I loved that show. It was different. David Carradine played a Shaolin monk on the lam after killing a man in retaliation for his killing of Caine’s mentor, Master Po, played brilliantly in flashbacks by Keye Luke. For trivia buffs, Luke also played Number One Son in the Charlie Chan movies. The younger Caine was played sometimes by David’s brother Keith.
Caine had fled China to the United states and was hoofing it through the old west. Caine’s own father in the series was American, and Caine was seeking his roots while stepping up against injustices encountered on his journey. That was always the coolest part of the show for me. Someone would push Caine too far and he kicked some butt, using the martial arts he had learned at the monastary.
The tide ebbed and the shell bed, perhaps 30 to 40 feet long, was gradually exposed. I’d been pacing along the top of it for 15 minutes without any success and I was starting to feel a little ornery.
“Is a preying mantis patient when it stalks its prey?”
“Is a mountain patient when watching over the valley?”
For a few seconds, the eerie, husky voice of my imagination went away. I still hadn’t found a shark’s tooth so I summoned my newest mentor. The first being, of course, Jon Seagull.
“Master, if I weren’t here, would the sharks teeth slip under the sands to be buried again for another million years?
“It matters not, Grasshopper. They will be treasures even when buried. So, too, will they be treasures if found by others.”
“Gotcha. I’m fixin’ to get back to lookin’ then. Later, Master Po.”
The upper ten feet had been exposed and I still hadn’t found a tooth. Nearly 20 minutes had passed. I was plum out of patience.
“Remember, Grasshopper. The fruit of patience is sweet.”
Now the geezer of my hallucinations was annoying me. Unlike Caine, I have a short fuse.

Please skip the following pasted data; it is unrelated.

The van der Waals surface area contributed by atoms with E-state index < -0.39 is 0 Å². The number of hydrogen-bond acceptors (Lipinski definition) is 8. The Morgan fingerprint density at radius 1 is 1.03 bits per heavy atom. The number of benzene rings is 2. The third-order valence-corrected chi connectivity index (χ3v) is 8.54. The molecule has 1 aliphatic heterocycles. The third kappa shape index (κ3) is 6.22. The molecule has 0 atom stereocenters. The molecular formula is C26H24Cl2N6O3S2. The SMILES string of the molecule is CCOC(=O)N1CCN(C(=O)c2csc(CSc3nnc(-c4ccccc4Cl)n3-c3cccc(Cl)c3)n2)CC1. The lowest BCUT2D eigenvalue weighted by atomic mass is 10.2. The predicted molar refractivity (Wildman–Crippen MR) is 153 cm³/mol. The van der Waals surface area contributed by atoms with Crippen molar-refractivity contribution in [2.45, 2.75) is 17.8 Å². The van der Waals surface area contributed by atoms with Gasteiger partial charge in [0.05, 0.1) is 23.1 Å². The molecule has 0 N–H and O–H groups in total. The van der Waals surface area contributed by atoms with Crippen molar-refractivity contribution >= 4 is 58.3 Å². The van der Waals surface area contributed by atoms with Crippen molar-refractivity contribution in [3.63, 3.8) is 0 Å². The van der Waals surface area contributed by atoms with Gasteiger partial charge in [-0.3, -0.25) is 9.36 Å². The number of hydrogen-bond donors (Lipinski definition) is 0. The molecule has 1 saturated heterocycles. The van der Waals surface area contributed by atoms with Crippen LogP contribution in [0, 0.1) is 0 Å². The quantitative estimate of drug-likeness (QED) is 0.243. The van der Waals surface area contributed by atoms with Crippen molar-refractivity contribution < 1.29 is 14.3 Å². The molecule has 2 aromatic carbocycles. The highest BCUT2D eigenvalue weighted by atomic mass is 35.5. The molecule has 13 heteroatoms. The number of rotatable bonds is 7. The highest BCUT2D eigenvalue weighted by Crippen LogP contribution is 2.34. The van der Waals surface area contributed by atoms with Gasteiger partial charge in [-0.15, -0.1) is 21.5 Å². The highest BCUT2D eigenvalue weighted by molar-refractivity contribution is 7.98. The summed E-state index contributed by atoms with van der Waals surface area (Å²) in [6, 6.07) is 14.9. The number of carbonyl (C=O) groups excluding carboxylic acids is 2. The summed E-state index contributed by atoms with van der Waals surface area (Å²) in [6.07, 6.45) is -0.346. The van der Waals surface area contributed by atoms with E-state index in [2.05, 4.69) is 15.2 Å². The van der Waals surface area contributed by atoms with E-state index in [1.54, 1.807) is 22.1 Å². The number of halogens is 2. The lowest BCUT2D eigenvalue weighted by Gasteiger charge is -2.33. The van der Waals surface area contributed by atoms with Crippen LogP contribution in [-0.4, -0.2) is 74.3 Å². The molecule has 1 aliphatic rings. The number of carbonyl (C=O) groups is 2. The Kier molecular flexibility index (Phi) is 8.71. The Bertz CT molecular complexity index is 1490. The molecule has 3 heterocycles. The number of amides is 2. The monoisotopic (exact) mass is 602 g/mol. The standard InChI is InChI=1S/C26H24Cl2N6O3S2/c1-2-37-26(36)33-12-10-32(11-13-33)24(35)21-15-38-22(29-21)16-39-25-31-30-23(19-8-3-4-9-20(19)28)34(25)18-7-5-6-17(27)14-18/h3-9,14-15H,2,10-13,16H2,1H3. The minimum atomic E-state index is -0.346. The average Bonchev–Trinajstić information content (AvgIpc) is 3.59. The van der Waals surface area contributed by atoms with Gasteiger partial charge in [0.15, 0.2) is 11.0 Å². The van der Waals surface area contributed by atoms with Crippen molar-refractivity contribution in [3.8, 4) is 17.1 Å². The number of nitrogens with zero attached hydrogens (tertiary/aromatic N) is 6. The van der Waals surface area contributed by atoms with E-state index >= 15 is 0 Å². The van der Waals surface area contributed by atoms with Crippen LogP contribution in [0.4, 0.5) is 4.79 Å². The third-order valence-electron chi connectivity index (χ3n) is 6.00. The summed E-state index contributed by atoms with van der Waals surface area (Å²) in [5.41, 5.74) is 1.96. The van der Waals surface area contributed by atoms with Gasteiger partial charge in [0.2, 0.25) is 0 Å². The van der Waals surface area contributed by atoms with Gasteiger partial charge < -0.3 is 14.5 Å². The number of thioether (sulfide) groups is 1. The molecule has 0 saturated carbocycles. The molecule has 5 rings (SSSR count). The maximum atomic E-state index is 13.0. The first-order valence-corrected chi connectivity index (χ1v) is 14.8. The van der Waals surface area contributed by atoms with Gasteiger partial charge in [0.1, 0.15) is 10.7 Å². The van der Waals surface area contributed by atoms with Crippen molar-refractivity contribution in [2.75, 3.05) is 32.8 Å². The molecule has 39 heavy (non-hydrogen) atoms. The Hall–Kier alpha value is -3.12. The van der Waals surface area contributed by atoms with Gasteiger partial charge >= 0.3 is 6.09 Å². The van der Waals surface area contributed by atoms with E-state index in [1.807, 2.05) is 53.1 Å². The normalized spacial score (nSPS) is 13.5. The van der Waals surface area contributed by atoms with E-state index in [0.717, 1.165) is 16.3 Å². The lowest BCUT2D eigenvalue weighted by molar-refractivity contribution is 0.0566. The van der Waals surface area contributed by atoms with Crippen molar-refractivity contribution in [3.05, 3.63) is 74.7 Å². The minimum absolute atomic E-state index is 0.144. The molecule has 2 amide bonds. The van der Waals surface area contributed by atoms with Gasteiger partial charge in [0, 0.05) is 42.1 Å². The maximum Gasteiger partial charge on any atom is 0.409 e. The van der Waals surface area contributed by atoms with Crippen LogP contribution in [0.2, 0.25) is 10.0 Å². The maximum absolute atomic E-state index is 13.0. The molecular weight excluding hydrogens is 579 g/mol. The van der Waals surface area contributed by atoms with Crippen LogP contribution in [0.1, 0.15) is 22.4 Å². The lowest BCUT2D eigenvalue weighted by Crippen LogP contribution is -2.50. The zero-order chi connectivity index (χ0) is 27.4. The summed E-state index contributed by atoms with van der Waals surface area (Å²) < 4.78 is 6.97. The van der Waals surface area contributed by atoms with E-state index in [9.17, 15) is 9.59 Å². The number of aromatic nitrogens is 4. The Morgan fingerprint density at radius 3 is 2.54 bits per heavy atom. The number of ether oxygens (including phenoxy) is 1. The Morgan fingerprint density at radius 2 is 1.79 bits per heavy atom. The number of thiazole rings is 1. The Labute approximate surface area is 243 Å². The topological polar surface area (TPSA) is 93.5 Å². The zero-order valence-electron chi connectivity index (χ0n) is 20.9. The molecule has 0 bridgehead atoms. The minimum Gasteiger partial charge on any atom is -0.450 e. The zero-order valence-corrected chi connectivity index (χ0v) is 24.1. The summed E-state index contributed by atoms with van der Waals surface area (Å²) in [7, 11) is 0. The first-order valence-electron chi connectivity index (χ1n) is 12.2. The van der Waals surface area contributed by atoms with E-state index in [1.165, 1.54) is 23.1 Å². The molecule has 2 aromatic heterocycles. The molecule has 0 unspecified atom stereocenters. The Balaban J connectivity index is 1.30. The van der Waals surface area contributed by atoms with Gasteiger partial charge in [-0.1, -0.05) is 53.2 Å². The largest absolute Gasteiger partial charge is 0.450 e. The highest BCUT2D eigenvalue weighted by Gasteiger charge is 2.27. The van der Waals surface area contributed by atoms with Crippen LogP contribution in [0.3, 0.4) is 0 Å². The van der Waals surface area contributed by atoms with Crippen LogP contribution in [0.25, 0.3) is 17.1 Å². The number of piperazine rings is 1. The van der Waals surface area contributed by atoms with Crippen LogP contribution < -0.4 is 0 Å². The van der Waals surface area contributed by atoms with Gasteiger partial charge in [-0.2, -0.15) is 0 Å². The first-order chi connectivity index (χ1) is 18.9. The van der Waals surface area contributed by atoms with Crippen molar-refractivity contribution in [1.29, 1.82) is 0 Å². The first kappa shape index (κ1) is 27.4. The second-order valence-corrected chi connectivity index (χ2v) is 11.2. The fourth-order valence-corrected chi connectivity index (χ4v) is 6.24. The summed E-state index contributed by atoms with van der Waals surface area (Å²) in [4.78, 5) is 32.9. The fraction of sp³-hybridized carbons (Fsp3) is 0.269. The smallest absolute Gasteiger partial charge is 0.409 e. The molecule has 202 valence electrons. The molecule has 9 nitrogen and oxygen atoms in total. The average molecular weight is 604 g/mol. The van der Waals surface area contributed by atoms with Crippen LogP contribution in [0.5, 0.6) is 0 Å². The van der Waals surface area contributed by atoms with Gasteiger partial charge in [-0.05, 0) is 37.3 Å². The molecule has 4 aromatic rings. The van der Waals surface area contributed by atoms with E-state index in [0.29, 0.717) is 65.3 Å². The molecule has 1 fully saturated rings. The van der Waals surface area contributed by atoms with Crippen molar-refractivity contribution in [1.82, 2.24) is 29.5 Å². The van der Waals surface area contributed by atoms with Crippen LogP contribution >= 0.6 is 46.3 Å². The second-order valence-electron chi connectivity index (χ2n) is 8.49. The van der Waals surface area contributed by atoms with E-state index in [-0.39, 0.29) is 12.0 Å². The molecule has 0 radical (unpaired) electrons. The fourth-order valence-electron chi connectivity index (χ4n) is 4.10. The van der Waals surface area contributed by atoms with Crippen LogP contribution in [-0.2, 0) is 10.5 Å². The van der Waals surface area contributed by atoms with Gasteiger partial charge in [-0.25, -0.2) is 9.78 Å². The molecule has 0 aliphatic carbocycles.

“Master, please don’t call me Grasshopper anymore. I’m the dharma beach bum,” I growled, before calming myself some to ask the blind guy another question, “Is it wrong for me to want to find all the treasures on the beach? Even if I share some with the tourists?”
“Your conscience will tell you, dharma beach bum.”
“Well, good. I just found two sharks teeth in a row. Gotta go!”
“Does it bother you, dharma beach bum, to deny tourists the joy of discovering treasures?”
“Nope. Now zip it.”
By the time half the shell bed was exposed I’d found 12 small teeth. The hunting got better after that. I found 32 in all that early September morning.
Patience is truly a virtue when hunting for sharks teeth. These marvels of natural history have been buried beneath Neptune’s realm for tens of thousands to millions of years. They’ve shifted through the sands of time and made it to our beaches against incredible odds. I think we can spare a few minutes between finds.
Here’s another tip for beachcombers: I like pacing along the tide line when hunting in shell beds like the one described above. Don’t stand in one spot. A still beachcomber is an empty-handed beachcomber. Let the waves work their magic. Watch the teeth separate from the shells around them. Wade in the water when weather permits. To me, that’s year round as long as the air temperature is 60 or so.
I hope I wasn’t too hard on Master Po. I need all the advice I can get.